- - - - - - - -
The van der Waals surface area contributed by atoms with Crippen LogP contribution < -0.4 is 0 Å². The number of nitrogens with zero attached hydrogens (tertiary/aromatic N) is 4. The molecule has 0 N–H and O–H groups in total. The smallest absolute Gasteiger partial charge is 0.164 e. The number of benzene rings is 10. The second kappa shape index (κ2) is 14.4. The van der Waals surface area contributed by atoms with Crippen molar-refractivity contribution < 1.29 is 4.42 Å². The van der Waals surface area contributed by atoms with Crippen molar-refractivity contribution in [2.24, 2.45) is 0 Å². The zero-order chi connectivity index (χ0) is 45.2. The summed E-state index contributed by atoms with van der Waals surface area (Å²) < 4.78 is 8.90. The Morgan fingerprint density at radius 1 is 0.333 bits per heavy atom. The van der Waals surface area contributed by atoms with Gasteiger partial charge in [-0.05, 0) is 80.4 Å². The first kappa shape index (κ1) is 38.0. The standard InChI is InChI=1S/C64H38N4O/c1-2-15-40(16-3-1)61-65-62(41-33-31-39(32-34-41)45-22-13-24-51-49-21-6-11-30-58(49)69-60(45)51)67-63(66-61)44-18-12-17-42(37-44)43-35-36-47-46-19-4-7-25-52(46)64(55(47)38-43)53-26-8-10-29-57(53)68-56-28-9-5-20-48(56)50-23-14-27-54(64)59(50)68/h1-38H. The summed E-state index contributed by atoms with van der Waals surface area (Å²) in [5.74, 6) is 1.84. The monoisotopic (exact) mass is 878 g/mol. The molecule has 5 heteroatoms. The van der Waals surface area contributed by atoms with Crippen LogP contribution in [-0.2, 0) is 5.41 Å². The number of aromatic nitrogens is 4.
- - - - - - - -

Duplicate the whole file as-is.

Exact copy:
The van der Waals surface area contributed by atoms with Crippen LogP contribution < -0.4 is 0 Å². The number of nitrogens with zero attached hydrogens (tertiary/aromatic N) is 4. The molecule has 0 N–H and O–H groups in total. The smallest absolute Gasteiger partial charge is 0.164 e. The number of benzene rings is 10. The second kappa shape index (κ2) is 14.4. The van der Waals surface area contributed by atoms with Crippen molar-refractivity contribution < 1.29 is 4.42 Å². The van der Waals surface area contributed by atoms with Crippen molar-refractivity contribution in [2.24, 2.45) is 0 Å². The zero-order chi connectivity index (χ0) is 45.2. The summed E-state index contributed by atoms with van der Waals surface area (Å²) < 4.78 is 8.90. The Morgan fingerprint density at radius 1 is 0.333 bits per heavy atom. The van der Waals surface area contributed by atoms with Gasteiger partial charge in [-0.05, 0) is 80.4 Å². The first kappa shape index (κ1) is 38.0. The standard InChI is InChI=1S/C64H38N4O/c1-2-15-40(16-3-1)61-65-62(41-33-31-39(32-34-41)45-22-13-24-51-49-21-6-11-30-58(49)69-60(45)51)67-63(66-61)44-18-12-17-42(37-44)43-35-36-47-46-19-4-7-25-52(46)64(55(47)38-43)53-26-8-10-29-57(53)68-56-28-9-5-20-48(56)50-23-14-27-54(64)59(50)68/h1-38H. The summed E-state index contributed by atoms with van der Waals surface area (Å²) in [5.74, 6) is 1.84. The monoisotopic (exact) mass is 878 g/mol. The molecule has 5 heteroatoms. The van der Waals surface area contributed by atoms with Crippen LogP contribution in [-0.2, 0) is 5.41 Å². The number of aromatic nitrogens is 4.